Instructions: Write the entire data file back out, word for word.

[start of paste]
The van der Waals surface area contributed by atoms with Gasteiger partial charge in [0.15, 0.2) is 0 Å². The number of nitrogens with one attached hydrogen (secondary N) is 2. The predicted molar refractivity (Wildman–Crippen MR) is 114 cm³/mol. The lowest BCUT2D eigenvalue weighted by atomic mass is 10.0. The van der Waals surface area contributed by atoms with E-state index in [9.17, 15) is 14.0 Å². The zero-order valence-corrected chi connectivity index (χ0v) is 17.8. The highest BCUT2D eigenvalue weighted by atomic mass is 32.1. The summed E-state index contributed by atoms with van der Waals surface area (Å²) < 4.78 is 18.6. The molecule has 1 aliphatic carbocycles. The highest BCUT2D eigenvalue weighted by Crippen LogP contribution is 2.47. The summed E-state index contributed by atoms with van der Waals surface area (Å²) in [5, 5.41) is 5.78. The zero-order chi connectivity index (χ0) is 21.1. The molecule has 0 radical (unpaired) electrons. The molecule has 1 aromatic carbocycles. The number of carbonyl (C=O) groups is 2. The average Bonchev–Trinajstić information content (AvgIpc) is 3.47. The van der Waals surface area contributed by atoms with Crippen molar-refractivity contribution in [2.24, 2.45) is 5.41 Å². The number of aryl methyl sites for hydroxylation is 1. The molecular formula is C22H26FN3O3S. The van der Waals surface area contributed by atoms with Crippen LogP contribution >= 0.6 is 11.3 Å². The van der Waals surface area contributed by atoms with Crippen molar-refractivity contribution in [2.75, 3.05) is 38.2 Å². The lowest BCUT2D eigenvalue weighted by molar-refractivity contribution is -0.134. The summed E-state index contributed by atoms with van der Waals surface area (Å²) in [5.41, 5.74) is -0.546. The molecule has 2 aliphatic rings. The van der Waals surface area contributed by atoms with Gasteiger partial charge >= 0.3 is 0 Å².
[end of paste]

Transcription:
The van der Waals surface area contributed by atoms with Gasteiger partial charge in [0.15, 0.2) is 0 Å². The number of nitrogens with one attached hydrogen (secondary N) is 2. The predicted molar refractivity (Wildman–Crippen MR) is 114 cm³/mol. The lowest BCUT2D eigenvalue weighted by atomic mass is 10.0. The van der Waals surface area contributed by atoms with E-state index in [9.17, 15) is 14.0 Å². The zero-order valence-corrected chi connectivity index (χ0v) is 17.8. The highest BCUT2D eigenvalue weighted by atomic mass is 32.1. The summed E-state index contributed by atoms with van der Waals surface area (Å²) < 4.78 is 18.6. The molecule has 1 aliphatic carbocycles. The highest BCUT2D eigenvalue weighted by Crippen LogP contribution is 2.47. The summed E-state index contributed by atoms with van der Waals surface area (Å²) in [5, 5.41) is 5.78. The zero-order chi connectivity index (χ0) is 21.1. The molecule has 0 radical (unpaired) electrons. The molecule has 1 aromatic carbocycles. The number of carbonyl (C=O) groups is 2. The average Bonchev–Trinajstić information content (AvgIpc) is 3.47. The van der Waals surface area contributed by atoms with Crippen molar-refractivity contribution in [2.24, 2.45) is 5.41 Å². The number of aryl methyl sites for hydroxylation is 1. The molecular formula is C22H26FN3O3S. The van der Waals surface area contributed by atoms with Crippen LogP contribution >= 0.6 is 11.3 Å². The van der Waals surface area contributed by atoms with Crippen molar-refractivity contribution in [2.75, 3.05) is 38.2 Å². The lowest BCUT2D eigenvalue weighted by molar-refractivity contribution is -0.134. The summed E-state index contributed by atoms with van der Waals surface area (Å²) in [5.41, 5.74) is -0.546. The molecule has 2 aliphatic rings. The van der Waals surface area contributed by atoms with Gasteiger partial charge >= 0.3 is 0 Å².